Saturday, 14 July 2012


Grieve Not The Holy Spirit

“Grieve not the Holy Spirit,” Eph. 4:30. Consider who He is, what He has done for you, how much you are concerned in His continuance with you: and remember, that He is a free, infinitely wise and holy agent in all that He does: who came freely unto you, and can withdraw from you; therefore grieve Him not.

Grief is here ascribed to the Holy Spirit, not properly but metaphorically, in order to give us such an apprehension of things as we are able to receive. What may justly grieve a good man, and what he will do when undeservedly grieved, represent to us what we are to understand of our own condition with respect to the Holy Ghost, when He is said to be grieved by us. And grief in the sense here intended, is a trouble of mind arising from an apprehension of unkindness not deserved, of disappointments not expected, on account of a near concern in those by whom we are grieved. Hence we may see, what it is we are warned of, when we are cautioned not to grieve the Holy Spirit. As,

1. There must be unkindness in what we do. Sin has various respects towards God, of guilt, filth, and the like. But grieving Him denotes unkindness, or a defect of love, answerable to the testimonies we have received of His love to us. He is the Spirit of love, He is love. All His actings towards us and in us, are fruits of His love; and all our joys and consolations arise from a sense of the love of God, communicated in an endearing way of love unto our souls. This requires a return of love and delight in all duties of obedience on our part. When instead hereof, by our negligence and carelessness, or otherwise, we fall into those things which He abhors, He observes the unkindness and ingratitude which is therein, and is therefore said to be grieved by us.

2. Disappointment in expectation. Properly speaking, disappointment is utterly inconsistent with the prescience and omniscience of the Spirit of God. But we are disappointed, when things fall out contrary to our expectations, and to the means employed for their accomplishment. And when the means that God uses towards us, do not by reason of our sins, produce the effect they are suited unto, God speaks of Himself as disappointed, Isa. 5:2. Now disappointment causes grief. As when a father has used all means for the education of a child, and expended much of his estate therein, if he through dissoluteness or idleness deceive his expectation, it fills him with grief. The Spirit of God has done great things for us; and they all have a tendency to an increase in holiness, light, and love. Where they have not a suitable effect, there is that disappointment which causes grief.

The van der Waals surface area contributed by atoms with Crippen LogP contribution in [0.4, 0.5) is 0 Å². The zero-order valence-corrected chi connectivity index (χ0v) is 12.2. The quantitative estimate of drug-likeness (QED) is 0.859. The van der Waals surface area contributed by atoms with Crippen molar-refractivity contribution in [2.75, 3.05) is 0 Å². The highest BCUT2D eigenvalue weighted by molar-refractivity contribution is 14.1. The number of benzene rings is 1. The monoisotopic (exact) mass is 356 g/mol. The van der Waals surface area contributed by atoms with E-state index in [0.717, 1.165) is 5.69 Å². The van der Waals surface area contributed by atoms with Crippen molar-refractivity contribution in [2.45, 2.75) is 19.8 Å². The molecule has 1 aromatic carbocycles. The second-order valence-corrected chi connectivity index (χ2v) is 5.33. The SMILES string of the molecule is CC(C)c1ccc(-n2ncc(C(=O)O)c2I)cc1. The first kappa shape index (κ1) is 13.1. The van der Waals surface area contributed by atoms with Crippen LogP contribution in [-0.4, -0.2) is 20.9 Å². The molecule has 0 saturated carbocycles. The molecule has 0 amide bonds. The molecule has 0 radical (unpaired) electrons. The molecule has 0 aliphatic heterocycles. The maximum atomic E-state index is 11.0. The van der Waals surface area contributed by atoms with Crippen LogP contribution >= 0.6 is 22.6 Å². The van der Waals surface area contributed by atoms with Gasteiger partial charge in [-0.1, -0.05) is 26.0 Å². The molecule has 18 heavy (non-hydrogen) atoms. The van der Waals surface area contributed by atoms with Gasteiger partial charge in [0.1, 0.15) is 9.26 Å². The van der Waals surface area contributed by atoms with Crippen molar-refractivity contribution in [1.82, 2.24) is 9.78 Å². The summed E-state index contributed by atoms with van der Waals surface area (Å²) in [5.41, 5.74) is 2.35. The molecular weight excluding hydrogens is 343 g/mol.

3. The concern of the Holy Spirit in us, concurs to His being grieved. For we are grieved by those in whom we are particularly concerned, those whom we love, or to whom we are related. The miscarriages of others are passed over without any such trouble. Now the Holy Spirit has undertaken the office of a Comforter, and stands in that relation to us; and His love towards us has already been declared. Hence He is so concerned in us, that He is said to be grieved with our sins, when He is not so at the sins of others, to whom He stands in no special relation.

Now we may be said to grieve the Spirit, (1) When we are not influenced by His love and kindness, to answer His mind and will in all holy obedience, accompanied with joy, love and delight. This He deserves at our hands, this He expects from us; but where He is neglected, when we attend to duties with an unwilling mind, or servile frame, we are said to grieve Him.

(2) When we lose the sense and impression of signal mercies received by Him; when we forget the grace, kindness and condescension of the Holy Spirit in His dwelling in us, and communicating the love and grace of God unto us, we may well be said to grieve Him.

3)Some sins there are, which in a special manner, above others, do grieve the Holy Spirit. These our apostle discourses of, 1 Cor. 3:15-20, and by the connection of the words, he seems to make corrupt communication, which always has a tendency to corruption of conversation (conduct), to be a sin of this nature verses 29,30.”

-From  The Holy Spirit  His Gifts  and Power by John Owen (1616-1683)  Published by Kregel Publications  Grand Rapids, MI  1954  Pages  352-354.

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